The court proceeded to compare these devices with those found in the Lyman patent, in which were found an open-bottom ice box, and a partition open above and below, dividing the refrigerator into two apartments, in one of which the air passed downward only, and in the other upward only. Each called for the circulation of air, and each obtained it substantially by the same device. They each passed the air cooled in the ice box through convenient openings downward in one apartment and upward through the other. In each device, the cooled air passed through the opening in the bottom of the partition and the warm air through that in the top. All this was done in both cases for the purpose of cooling, desiccating, and purifying the confined air, and to prepare it for the purposes of refrigeration. There was therefore one common object to be accomplished by both inventors, and they each devised substantially the same plan for that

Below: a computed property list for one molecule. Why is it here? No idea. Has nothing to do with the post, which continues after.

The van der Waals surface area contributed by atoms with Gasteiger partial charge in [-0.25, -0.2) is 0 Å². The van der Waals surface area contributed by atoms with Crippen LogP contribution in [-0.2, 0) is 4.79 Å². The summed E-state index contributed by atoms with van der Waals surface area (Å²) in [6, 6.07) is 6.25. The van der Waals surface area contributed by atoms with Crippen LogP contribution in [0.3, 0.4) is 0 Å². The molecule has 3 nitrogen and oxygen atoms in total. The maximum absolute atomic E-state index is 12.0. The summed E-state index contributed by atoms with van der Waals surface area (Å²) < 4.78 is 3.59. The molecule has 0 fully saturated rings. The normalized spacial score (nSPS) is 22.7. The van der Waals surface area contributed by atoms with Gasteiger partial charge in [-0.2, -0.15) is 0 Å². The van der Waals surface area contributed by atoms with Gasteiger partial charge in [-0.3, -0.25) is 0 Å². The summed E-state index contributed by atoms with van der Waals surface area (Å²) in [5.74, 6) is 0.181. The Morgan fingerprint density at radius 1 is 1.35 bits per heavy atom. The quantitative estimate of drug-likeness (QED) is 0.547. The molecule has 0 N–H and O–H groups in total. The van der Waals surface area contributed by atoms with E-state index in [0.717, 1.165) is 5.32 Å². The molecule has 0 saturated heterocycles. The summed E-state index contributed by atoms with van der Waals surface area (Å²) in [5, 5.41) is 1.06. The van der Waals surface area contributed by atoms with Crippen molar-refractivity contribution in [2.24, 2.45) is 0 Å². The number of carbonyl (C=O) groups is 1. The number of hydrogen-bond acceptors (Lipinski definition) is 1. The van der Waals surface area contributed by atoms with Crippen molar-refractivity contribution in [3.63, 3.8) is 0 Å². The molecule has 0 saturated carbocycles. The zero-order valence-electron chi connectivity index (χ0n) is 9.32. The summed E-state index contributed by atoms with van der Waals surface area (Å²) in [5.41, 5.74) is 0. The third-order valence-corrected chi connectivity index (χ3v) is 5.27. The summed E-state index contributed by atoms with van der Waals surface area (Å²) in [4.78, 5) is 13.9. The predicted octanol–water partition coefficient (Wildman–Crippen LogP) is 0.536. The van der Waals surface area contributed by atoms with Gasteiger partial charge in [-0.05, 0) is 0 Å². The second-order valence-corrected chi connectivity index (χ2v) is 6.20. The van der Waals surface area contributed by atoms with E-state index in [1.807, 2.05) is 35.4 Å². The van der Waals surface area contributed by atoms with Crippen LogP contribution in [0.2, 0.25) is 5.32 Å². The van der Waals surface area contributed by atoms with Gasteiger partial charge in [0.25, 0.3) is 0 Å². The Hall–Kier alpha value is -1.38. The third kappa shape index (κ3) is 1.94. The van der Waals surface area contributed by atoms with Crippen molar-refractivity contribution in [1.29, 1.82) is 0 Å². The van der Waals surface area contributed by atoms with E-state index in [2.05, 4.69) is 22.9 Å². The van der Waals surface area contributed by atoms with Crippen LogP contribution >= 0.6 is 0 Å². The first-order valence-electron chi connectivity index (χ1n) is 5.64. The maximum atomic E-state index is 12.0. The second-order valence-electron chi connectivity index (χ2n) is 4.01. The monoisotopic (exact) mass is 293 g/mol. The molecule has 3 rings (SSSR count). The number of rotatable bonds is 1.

purpose. With both of the inventors, the circulation by means of an ascending and descending current was the principal object to be obtained. One considered the greatest benefit for the purposes of refrigeration was to be derived from the use of the descending current, while the other saw more particularly the advantage of the ascending current; but they each had both, and could utilize both. The court therefore concluded that the effort to distinguish the two devices was futile; that if there was any change of construction suggested, it was only to increase its capacity for usefulness; that it was a carrying forward of new or more extended application of the original thought, a change only in form, proportions, or degree, doing the same thing in the same way, by substantially the same means, with better results.